Cuban and Caribbean Studies Institute

Tulane University

Yan Vega, Film Screening and Q&A

November 5th, 2018

100A Jones Hall, Greenleaf Conference Room

Yan Vega is a Cuban film director and editor. After graduating from Cuba‘€™s arts university, the ISA, and Cuba‘€™s international film school, the EICTV, he lived and worked for several years in Paris, France, where he directed the award-winning Memorias de una familia cubana (Memories of a Cuban Family; 2007; 15 min.). While residing between Havana and Miami, he edited Carlos Machado Quintela‘€™s second and third feature films, La obra del siglo (The Project of the Century; 2015; 100min.), and Los lobos del este (The Wolves of the East; 2016). Vega currently lives in New York, where he continues to work in filmmaking, including editing a documentary about the history of the South Korean community in Cuba.

Memorias de una familia cubana uses Yan Vega‘€™s own personal family album to recount the story of a fictional Cuban family in the Revolution. Paying homage to and inspired by the work of French filmmakers Agnès Varda and Chris Marker, both of whom made documentaries in Cuba in the 1960s, as well as to the work of Cuban greats such as experimental documentarist Santiago Álvarez, this short film mobilizes archival footage and montage techniques to describe an uncertain present. It demonstrates the importance of taking the filmmaking of the diaspora into account in order to understand Cuban cinema and its role in reflecting the politics, history, and the present of the Cuban nation.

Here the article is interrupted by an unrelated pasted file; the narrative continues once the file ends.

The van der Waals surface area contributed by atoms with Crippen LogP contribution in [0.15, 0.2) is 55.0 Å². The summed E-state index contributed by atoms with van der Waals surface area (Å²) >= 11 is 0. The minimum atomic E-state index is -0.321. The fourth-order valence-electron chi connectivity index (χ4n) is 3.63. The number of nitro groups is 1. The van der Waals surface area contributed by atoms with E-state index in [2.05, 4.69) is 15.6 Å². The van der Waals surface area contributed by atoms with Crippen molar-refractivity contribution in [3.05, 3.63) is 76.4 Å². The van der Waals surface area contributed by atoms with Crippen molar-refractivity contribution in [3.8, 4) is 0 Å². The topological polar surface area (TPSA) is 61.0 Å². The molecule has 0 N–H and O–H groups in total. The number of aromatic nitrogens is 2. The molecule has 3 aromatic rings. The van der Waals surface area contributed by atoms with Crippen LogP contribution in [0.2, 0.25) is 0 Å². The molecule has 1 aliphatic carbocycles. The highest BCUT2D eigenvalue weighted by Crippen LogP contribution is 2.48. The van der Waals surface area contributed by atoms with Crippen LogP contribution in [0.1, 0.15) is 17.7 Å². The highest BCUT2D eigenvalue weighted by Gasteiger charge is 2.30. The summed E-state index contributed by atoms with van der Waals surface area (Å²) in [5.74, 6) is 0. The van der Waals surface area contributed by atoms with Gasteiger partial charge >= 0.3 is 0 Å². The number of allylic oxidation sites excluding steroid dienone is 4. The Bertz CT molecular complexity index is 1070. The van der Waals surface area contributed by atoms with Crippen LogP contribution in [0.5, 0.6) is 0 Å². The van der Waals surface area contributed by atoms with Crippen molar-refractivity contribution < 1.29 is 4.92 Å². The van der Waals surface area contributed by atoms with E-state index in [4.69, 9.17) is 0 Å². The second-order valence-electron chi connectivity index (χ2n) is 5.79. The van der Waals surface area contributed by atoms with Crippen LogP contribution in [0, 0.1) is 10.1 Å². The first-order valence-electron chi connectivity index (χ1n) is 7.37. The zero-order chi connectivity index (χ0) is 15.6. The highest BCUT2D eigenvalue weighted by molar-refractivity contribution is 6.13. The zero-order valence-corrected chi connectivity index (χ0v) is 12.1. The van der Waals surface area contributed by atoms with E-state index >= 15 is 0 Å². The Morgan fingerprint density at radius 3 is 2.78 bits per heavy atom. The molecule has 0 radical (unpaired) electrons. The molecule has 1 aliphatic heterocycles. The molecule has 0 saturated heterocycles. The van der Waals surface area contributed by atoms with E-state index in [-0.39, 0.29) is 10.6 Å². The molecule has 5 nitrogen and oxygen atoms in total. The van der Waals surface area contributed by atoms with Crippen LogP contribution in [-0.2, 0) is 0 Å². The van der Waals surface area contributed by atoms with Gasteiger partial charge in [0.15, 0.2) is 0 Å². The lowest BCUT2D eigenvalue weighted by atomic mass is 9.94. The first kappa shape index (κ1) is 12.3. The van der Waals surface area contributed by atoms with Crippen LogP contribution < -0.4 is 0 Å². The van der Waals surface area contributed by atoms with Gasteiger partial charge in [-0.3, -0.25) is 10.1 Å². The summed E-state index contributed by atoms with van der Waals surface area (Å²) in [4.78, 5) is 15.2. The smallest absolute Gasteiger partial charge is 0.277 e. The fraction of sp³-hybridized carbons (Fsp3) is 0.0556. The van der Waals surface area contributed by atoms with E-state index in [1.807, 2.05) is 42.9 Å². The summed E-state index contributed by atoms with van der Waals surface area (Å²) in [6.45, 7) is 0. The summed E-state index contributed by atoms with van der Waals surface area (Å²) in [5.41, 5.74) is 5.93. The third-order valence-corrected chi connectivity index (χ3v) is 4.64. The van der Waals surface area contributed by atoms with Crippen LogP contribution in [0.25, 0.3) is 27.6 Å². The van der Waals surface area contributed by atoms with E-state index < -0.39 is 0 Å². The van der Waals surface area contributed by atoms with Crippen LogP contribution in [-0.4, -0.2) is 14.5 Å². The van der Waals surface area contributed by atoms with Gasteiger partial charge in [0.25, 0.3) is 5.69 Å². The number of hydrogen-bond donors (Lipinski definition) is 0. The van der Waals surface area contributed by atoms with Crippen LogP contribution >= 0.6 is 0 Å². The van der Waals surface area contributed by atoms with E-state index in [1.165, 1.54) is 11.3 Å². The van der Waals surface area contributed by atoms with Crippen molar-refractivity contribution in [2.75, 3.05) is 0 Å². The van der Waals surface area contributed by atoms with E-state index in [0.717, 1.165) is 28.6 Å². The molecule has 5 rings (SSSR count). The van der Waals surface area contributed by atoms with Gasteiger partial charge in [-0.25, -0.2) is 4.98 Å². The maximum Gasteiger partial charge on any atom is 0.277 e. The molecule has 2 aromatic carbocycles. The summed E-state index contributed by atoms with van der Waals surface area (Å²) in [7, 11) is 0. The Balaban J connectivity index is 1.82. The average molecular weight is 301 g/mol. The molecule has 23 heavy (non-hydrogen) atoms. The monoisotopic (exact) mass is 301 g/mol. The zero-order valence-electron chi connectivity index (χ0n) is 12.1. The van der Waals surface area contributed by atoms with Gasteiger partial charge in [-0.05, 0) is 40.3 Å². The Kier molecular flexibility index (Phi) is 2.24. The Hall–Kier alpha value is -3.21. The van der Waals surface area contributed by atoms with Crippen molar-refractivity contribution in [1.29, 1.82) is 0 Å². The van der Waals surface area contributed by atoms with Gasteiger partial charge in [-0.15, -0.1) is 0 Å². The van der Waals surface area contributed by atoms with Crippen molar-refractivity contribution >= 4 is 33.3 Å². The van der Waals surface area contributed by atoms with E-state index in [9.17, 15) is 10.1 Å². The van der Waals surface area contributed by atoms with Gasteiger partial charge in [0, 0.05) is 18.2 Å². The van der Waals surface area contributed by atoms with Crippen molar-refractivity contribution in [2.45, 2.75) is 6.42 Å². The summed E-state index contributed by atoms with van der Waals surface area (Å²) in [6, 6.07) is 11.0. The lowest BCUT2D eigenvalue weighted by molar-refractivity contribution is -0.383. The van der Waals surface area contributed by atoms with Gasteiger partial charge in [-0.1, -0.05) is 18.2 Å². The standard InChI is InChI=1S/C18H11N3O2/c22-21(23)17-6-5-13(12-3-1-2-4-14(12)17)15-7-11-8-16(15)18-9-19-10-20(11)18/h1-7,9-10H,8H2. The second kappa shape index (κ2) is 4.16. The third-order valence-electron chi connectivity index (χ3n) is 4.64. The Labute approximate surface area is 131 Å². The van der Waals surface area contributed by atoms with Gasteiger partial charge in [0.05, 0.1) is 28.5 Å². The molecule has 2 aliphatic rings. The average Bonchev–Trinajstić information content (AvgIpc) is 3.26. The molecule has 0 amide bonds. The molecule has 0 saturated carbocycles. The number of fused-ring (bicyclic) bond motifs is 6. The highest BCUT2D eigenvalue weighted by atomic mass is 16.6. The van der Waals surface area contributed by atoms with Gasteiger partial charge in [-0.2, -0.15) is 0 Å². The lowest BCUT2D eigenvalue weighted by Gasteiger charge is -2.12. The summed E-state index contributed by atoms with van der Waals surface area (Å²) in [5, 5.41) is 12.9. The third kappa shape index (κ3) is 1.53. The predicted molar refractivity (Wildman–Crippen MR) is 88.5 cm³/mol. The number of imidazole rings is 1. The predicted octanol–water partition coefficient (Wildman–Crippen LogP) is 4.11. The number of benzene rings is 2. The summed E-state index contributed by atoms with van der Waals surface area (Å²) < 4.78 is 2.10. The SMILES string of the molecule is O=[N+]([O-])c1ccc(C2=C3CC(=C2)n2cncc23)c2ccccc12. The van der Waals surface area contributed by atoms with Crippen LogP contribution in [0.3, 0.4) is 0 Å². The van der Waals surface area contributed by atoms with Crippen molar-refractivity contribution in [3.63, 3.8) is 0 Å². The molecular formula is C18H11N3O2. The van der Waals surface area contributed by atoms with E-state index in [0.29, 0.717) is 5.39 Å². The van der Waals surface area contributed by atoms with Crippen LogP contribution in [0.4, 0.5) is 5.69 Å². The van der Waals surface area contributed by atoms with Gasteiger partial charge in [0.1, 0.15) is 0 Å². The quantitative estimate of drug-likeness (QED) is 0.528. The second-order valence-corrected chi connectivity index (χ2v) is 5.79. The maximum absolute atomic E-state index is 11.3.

Directed by Carlos Machado Quintela, La obra del siglo tells the story of three generations of Cuban men living together in the Ciudad Electro Nuclear or CEN (Electro-Nuclear City), a city that was constructed to house the Soviet and Cuban workers recruited to take part in an ambitious plan to build two nuclear reactors in Cuba. Work on the nuclear reactors began in 1983 but was interrupted following the collapse of the Soviet Union in 1991. Combining fiction with found footage drawn from a recovered archive shot in the CEN in the 1980s, La obra del siglo contemplates Cuba‘€™s lost dreams of modernity.

Following the film screenings, Vega will take questions and talk about independent Cuban filmmaking and working as a Cuban artist in the diaspora. This free event is open to anyone with curiosity about Cuba, its art and its politics, or with questions about experimental filmmaking and the use of found footage, archival images, and montage techniques in contemporary cinema. Sponsored by CCSI and the Department of Communication.